It is also essential that employees are adequately trained on how to use specific equipment. If not used properly, it can create new hazards. For example, suppose an employee is not sufficiently prepared to use a respirator. In that case, they may wear it incorrectly and end up inhaling more airborne contaminants than if they were wearing it properly. Improper PPE use can also lead to other injuries, such as slips, trips, and falls. Employees who do not comply with PPE requirements are putting themselves and their co-workers at risk.

Improving Company Culture with Proper Training

Employers play a vital role in protecting their employees by providing them with the proper training to use PPE safely.

  • A culture that values safety will go a long way in promoting effective compliance.
  • Employees who feel valued for safety are more likely to comply with a productive attitude.
  • Appropriately trained employees on how to use PPE are less likely to experience injuries.

Encourage employees to ask questions by creating a safe and comfortable work environment. Being able to value their feedback will ensure that all employees are productive and happy within the workplace. In addition, holding frequent training sessions will allow consistent communication between the employer and employees. Reduce the number of workplace fatalities by creating an open and safe culture.


At EMR Safety and Health, we are dedicated to equipping employers with the knowledge they need to teach PPE compliance within the workplace effectively. If you are interested in learning more, call us at 972-235-8330. Also to learn more about EMR Safety and Health, visit our website at www.emrsafetyandhealth.com.

Safety Compliance Awareness Trainer (S-CAT) OSHA and HIPAA For Healthcare Instructor Course

Nurse wearing a mask

Safety Compliance Awareness Trainer (S-CAT) OSHA and HIPAA For Healthcare Instructor Course

Since 1980, we have poured our knowledge and efforts into being the best stewards of human workplace safety. As such, we’ve lent our support to America’s health and safety workers long before the pandemic and well before the world deemed them “essential”. We’re inclined to argue that human safety is always essential.

We believe that a company’s safety, health and welfare measures should always be at the core of its business operations.  As such, we offer the Safety Compliance Awareness Trainer (S-CAT)  – OSHA and HIPAA for Healthcare Instructor Course to equip professionals across several industries with the knowledge needed to teach workplace safety. This certification will enable students to teach safety awareness for the following topics: OSHA for Healthcare, OSHA for Dentistry, HIPAA for Healthcare and N95 Respirators.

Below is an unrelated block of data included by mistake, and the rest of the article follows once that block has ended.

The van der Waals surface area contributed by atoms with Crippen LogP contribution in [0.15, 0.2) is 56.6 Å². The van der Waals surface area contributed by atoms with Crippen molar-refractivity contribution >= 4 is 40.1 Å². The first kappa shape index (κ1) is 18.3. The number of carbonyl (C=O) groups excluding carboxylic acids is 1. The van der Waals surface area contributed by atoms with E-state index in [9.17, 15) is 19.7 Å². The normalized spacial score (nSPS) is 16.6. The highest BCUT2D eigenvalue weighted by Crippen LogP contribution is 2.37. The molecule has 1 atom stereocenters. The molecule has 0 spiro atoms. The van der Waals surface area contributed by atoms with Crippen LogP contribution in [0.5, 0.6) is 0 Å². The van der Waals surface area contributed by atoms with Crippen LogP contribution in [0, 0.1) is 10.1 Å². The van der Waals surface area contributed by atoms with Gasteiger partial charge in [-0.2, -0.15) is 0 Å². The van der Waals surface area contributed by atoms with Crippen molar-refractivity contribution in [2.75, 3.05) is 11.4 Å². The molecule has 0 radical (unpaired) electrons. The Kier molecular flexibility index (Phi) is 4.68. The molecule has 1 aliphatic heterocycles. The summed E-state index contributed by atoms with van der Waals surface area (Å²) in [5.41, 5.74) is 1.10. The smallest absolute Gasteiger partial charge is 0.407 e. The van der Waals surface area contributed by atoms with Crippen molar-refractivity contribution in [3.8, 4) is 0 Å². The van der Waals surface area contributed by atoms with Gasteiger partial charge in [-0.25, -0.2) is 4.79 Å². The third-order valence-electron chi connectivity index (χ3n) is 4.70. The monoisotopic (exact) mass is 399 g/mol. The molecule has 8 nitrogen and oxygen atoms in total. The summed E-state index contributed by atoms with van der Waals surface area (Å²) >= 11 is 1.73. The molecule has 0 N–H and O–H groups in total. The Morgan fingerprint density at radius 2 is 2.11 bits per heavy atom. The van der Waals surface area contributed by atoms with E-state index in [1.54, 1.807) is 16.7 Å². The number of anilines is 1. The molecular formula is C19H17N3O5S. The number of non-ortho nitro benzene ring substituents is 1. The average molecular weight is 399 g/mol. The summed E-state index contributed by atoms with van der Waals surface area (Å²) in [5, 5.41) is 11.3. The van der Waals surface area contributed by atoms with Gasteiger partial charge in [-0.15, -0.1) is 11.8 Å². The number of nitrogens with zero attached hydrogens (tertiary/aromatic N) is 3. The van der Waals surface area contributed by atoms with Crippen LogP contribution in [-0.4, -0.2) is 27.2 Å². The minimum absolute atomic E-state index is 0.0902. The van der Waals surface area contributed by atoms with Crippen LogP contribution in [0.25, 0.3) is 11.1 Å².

The OSHA for Healthcare portion is one of the most comprehensive in the course. It primarily covers various kinds of hazards in the workplace, e.g., electrical, fire, radiation, etc. This section also covers the hierarchy of hazard controls used to manage and neutralize threats. The fire hazard component delves into the differences between the five classes of fires that can occur in the workplace.

In addition, this course teaches its students about fire extinguisher maintenance (monthly and yearly inspections) and how to properly use the tool – especially the P.A.S.S. technique. Latter sections cover elements of lab safety such as sterilization and how to handle sharp equipment safely.

The OSHA for Dentistry section reiterates much of the same material as the OSHA for Healthcare module. Similarly, the Dentistry section also covers first aid, personal protective equipment (PPE) and how to curb the spread of both airborne and bloodborne pathogens. This module’s crucial element is the detail it goes into while outlining the various dental hazards that personnel must protect themselves and customers against.

The HIPAA Awareness for Healthcare portion covers HIPAA’s purpose and the act’s key features. The Health Insurance Portability and Accountability Act was created in 1996 with the aim of kickstarting and maintaining incremental healthcare reform. Throughout this module, students will learn the difference between privacy rules and security rules – both of which HIPAA protects to varying degrees. This section also gives guidelines on how to implement HIPAA compliance in the workplace – especially as it pertains to handling and disclosing patients’ protected health information.

The N95 Respirator section covers one the various forms of respirators and masks worn in compliance with OSHA regulations. During this module, students will learn how to properly put on a respirator and how to check for a proper fit. Students will also gain insight into how intensive the fit testing process is for these respirators. This module’s content will also cover respirator care, inspection, and storage – all of which play a major role in curbing the spread of airborne pathogens in the workplace.